Boycott, Divestment and Sanctions: Preempting the Threat
INSS Insight No. 516, February 11,
Mark A. Heller
An impromptu comment by Secretary of State Kerry at the Munich Security Conference on February 1, 2014 regarding “an increasing de-legitimization campaign” against Israel and “talk of boycotts and other kinds of things” ignited a firestorm of criticism in Israel. Prime Minister Netanyahu’s response – “No pressure will cause me to concede the vital interests of the State of Israel, especially the security of Israel’s citizens”– was slightly more measured, but still begs two questions. One concerns the immediacy of the threat and the vitality of the interests, especially economic, ostensibly in jeopardy because of the boycott, divestment and sanctions (BDS) movement. The other concerns the vitality of the security interests that would presumably be compromised in order to ward off the boycott threat.
Following his prepared remarks at the Munich Security Conference on February 1, 2014, US Secretary of State John Kerry was asked whether he believed that he could “actually nail this [the Israeli-Palestinian negotiations] down.” Rather than respond directly to the question, Kerry answered that he was hopeful and was working hard at it, because the ramifications of failure were dire for all parties concerned. In his brief review of possible adverse consequences for Israel, Kerry recalled that “there’s an increasing de-legitimization campaign that has been building up. People are very sensitive to it. There are talk of boycotts and other kinds of things. Are we all going to be better with all of that?”
Kerry’s impromptu comment ignited a firestorm of criticism in Israel. Several commentators charged that he was raising the threat in order to pressure Israel into concessions. Minister of Strategic Affairs Yuval Steinitz called his remark “offensive, unfair and intolerable,” and Minister of the Economy Bennett said that Israel expected its friends “to stand beside us, against anti-Semitic boycott efforts targeting Israel, and not for them to be their amplifier.”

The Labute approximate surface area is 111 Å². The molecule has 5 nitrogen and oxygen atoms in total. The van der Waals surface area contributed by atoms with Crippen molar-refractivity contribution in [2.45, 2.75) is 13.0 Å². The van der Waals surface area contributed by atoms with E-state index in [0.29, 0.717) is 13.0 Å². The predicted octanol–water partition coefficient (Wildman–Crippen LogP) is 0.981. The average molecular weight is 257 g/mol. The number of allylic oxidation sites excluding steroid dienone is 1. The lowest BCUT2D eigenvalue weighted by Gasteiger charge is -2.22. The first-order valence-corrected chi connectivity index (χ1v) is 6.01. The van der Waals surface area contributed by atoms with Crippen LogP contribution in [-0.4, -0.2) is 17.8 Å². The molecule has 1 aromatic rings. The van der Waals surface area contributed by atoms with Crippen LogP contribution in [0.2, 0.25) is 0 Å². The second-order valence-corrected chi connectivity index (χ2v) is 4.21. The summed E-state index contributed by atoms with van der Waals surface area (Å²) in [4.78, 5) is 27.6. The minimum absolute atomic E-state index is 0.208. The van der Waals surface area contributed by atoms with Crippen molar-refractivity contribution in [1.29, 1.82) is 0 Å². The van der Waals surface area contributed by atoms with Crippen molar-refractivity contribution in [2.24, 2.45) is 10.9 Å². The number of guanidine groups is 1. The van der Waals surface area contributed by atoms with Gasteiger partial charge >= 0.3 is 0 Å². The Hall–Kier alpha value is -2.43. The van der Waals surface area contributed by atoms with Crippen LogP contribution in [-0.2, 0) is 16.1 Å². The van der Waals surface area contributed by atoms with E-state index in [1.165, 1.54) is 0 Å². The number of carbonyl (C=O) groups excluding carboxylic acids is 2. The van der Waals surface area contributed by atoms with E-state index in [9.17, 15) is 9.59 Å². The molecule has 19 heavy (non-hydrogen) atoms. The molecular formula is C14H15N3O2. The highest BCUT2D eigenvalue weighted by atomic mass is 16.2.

It is not clear why Kerry’s critics should interpret his warning as a direct threat, particularly since Israel Finance Minister Yair Lapid issued a similar warning only a few days before Kerry took the podium in Munich. In any event, responsible national leaders would presumably pay more attention to the validity of Kerry’s analysis than to the possible motivations behind it
Prime Minister Netanyahu’s response was slightly more measured. “No pressure,” he said, “will cause me to concede the vital interests of the State of Israel, especially the security of Israel’s citizens.” That formulation begins to contextualize the issue, but it still begs two questions. One concerns the immediacy of the threat and the vitality of the interests, especially economic, ostensibly in jeopardy because of the boycott, divestment and sanctions (BDS) movement. The other concerns the vitality of the security interests that would presumably be compromised in order to ward off the boycott threat. Only a sober assessment of the two threats and of the tradeoff between them can provide a more reasoned response to the dilemma dramatized by Kerry’s remarks.
There is no self-evident answer to the first question. It is certainly the case that the incidence of economic sanctions (and cultural and educational boycotts) has grown in recent months. In January alone, the largest pension fund management company in the Netherlands decided to withdraw its investments from Israel’s five largest banks, the Norwegian Finance Ministry excluded two large Israeli construction firms from its Government Pension Fund Global, and Denmark’s largest bank added Israel’s Bank Hapoalim to the list of companies in which it will not invest. However, the picture from Israel’s perspective is not entirely unequivocal. Almost immediately after these developments, the American aerospace giant Lockheed Martin announced plans for a joint R&D project with EMC, a US storage technology firm, to be located in Beer Sheva; Haier, the major Chinese manufacturer of home electronics and appliances, revealed that it plans to establish an innovation center in Israel; and Woodside, an Australian energy concern, took a large stake in the offshore gas field co-owned by three Israeli companies.